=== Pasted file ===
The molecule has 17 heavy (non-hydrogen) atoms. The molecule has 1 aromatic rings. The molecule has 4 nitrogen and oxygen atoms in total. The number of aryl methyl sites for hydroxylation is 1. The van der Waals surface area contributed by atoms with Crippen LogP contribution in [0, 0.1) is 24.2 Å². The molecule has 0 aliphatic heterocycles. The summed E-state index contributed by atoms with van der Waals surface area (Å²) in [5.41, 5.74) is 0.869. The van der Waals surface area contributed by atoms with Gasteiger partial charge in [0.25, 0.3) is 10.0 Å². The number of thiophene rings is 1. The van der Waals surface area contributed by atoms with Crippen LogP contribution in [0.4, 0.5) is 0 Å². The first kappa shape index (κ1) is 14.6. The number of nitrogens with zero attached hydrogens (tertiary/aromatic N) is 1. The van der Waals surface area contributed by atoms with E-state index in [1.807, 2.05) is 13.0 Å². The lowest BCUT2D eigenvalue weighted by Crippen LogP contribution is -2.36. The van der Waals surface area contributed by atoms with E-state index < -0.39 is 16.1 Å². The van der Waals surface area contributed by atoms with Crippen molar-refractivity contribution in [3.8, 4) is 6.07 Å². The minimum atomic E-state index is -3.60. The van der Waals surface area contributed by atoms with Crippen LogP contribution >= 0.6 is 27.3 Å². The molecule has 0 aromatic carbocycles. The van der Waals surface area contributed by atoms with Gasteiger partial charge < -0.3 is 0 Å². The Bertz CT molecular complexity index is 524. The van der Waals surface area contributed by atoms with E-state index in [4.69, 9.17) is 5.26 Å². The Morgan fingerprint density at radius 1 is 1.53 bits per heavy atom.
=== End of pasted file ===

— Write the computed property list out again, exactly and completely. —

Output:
The molecule has 17 heavy (non-hydrogen) atoms. The molecule has 1 aromatic rings. The molecule has 4 nitrogen and oxygen atoms in total. The number of aryl methyl sites for hydroxylation is 1. The van der Waals surface area contributed by atoms with Crippen LogP contribution in [0, 0.1) is 24.2 Å². The molecule has 0 aliphatic heterocycles. The summed E-state index contributed by atoms with van der Waals surface area (Å²) in [5.41, 5.74) is 0.869. The van der Waals surface area contributed by atoms with Gasteiger partial charge in [0.25, 0.3) is 10.0 Å². The number of thiophene rings is 1. The van der Waals surface area contributed by atoms with Crippen LogP contribution in [0.4, 0.5) is 0 Å². The first kappa shape index (κ1) is 14.6. The number of nitrogens with zero attached hydrogens (tertiary/aromatic N) is 1. The van der Waals surface area contributed by atoms with E-state index in [1.807, 2.05) is 13.0 Å². The lowest BCUT2D eigenvalue weighted by Crippen LogP contribution is -2.36. The van der Waals surface area contributed by atoms with E-state index < -0.39 is 16.1 Å². The van der Waals surface area contributed by atoms with Crippen molar-refractivity contribution in [3.8, 4) is 6.07 Å². The minimum atomic E-state index is -3.60. The van der Waals surface area contributed by atoms with Crippen LogP contribution >= 0.6 is 27.3 Å². The molecule has 0 aromatic carbocycles. The van der Waals surface area contributed by atoms with Gasteiger partial charge < -0.3 is 0 Å². The Bertz CT molecular complexity index is 524. The van der Waals surface area contributed by atoms with E-state index in [4.69, 9.17) is 5.26 Å². The Morgan fingerprint density at radius 1 is 1.53 bits per heavy atom.